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I'm finding this stuff out a lot, lately. Especially about Kurzweil. Is it fair to say that the futurist movement is less about cynicism/skepticism and more about idealism and optimism for the future, or is this just the case for Kurzweil? Are there other members of the futurist movement who would disagree with this endorsement by the homeopathic community?

None of the on-the-ground transhumanists take Ray very seriously. While he might genuinely be attempting to bring about advanced technology, I don't see how "get lots of publicity" is a viable method to reach his purported goals.

He hasn't really worked on OCR since the 70s. Apparently, that's his claim to technological progress. Oh, also he did some electronic noisemakers. Still, I wonder about the 40 years between then and now. 40 years is a long time to work towards transhumanist technologies. But instead he has squandered it into publicity on top of his OCR accomplishments?

There is a growing sentiment among transhumanists that his cheerleading and publicity campaigns aren't going to materialize advanced technology. We have to build it ourselves. But we already knew this, it's just that the "sit back and wait for it to happen" fairytale is very seductive. In fact, that's exactly what people want to hear.

For somewhat-unrelated criticism regarding Ray Kurzweil, there are these emails from Paul D. Fernhout: http://heybryan.org/fernhout/ But to be fair, you can still spot TSiN on random bookshelves when you go to hackerspaces. It's almost cute, really.

Bias: irc.freenode.net ##hplusroadmap ("sponsored by George Church" just like everything else)


He made the Kurzweil synths and as far as I remember his OCR was for the disabled.

Sometimes it's easy to disregard someone completely just because one think they take it too far.

Imagine how a Davinci might look today.

I do not buy Rays ideas on this matter either but there sure is a discussion worth having in there. Even despite some of the claims he makes.


I'd be really curious to get a copy of the OCR software. I'd like to disassemble it and see what the fuss was about. I can hardly get tesseract to reliably work.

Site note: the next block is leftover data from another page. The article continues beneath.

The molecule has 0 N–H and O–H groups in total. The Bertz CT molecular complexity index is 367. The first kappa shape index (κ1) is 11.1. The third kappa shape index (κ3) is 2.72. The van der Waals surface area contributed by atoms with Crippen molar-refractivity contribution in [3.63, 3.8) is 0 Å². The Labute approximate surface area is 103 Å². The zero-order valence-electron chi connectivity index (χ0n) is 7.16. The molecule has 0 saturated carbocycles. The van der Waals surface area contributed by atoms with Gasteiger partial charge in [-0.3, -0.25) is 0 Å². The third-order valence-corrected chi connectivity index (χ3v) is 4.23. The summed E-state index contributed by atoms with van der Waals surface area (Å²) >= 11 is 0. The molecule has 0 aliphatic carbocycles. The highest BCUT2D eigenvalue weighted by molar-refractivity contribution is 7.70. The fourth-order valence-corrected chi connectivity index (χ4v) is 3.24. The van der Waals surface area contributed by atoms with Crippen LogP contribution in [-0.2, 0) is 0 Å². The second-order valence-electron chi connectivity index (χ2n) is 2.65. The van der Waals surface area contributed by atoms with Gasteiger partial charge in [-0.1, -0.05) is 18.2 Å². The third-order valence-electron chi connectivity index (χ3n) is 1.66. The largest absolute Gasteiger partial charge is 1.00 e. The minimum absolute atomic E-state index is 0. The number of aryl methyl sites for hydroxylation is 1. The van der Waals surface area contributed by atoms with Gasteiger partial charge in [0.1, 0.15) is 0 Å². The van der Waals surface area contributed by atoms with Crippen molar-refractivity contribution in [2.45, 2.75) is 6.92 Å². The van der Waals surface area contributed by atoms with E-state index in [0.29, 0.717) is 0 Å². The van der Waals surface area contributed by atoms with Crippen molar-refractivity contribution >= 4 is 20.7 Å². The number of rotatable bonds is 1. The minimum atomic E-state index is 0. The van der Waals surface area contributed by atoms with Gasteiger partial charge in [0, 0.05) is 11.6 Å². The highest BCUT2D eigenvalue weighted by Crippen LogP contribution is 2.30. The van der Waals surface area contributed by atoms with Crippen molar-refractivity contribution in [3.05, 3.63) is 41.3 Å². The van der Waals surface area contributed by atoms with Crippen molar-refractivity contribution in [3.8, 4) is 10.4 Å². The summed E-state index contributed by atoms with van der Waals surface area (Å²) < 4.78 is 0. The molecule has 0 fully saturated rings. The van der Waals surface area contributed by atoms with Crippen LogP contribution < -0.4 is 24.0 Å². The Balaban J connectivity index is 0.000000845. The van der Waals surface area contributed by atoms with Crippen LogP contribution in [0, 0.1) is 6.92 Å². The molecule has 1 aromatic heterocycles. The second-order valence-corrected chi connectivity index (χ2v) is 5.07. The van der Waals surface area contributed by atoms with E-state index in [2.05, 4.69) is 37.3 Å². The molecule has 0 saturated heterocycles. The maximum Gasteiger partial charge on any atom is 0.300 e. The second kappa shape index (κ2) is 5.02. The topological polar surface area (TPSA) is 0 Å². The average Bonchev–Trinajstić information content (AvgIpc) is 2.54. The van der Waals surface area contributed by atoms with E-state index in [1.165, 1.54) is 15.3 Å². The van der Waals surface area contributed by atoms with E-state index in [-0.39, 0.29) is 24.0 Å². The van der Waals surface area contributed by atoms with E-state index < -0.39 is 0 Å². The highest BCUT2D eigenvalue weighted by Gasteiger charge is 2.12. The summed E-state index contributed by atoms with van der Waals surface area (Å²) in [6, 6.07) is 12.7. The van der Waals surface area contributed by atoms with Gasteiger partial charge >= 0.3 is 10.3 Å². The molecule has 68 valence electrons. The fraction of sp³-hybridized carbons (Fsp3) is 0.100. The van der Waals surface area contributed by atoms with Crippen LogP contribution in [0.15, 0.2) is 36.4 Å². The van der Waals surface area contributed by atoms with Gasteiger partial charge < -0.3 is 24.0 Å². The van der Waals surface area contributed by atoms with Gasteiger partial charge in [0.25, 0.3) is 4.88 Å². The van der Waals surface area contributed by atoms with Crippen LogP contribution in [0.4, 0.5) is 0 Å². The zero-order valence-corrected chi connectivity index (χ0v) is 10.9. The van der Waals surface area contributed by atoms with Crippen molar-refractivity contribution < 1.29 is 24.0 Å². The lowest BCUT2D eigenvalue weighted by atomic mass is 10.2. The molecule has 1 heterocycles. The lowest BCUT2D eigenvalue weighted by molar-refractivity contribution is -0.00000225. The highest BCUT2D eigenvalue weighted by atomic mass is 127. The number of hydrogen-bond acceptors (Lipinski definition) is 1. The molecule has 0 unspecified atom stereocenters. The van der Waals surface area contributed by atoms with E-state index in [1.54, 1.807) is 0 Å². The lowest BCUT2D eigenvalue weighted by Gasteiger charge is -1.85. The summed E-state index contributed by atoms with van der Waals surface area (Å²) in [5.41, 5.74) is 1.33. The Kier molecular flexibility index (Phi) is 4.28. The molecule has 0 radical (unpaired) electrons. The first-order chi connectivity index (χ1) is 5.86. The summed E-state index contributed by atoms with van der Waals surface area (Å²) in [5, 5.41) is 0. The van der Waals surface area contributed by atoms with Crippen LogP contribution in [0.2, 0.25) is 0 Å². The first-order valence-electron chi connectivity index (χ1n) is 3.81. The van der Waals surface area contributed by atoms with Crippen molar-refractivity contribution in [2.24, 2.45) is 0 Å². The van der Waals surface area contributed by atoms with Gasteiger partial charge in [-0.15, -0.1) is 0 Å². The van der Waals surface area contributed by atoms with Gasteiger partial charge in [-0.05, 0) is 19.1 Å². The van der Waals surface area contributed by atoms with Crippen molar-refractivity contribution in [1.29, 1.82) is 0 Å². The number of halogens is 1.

<unnecessary sarcasm>Maybe Ray should jump in and fix tesseract for us.</unnecessary sarcasm>


All you need to do is look in the history book and realize that he was one of the few pepople working in that field. A more concrete thing was his text-to-speech synthesis.

Anyway. I see no point in defending Ray or any of his ideas. Just saying that the man isn't stupid and have done quite a few inventions.

To brush him of, as much as I disagree with some of his points, simply because he makes outragous claims seems a tad self-defeating.


Random programmer decides to cast his "expert" eye over others' work in bid to determine the value of such work. Who are you again?


This concept of "on-the-ground transhumanists" interests me. Are there actually transhumanists who actually work on building transhuman stuff?


> Are there actually transhumanists who actually work on building transhuman stuff?

More than you might guess. There's a lot of participation within the do-it-yourself biohacking scene. Also, RepRap and other open source hardware projects tend to attract transhumanist talent. I don't mean to sound too biased but you should check out that IRC channel I mentioned.


A while back I interviewed with a startup doing transhumany things that was full of on-the-ground transhumanists and they were all quite serious about it. They're out there.


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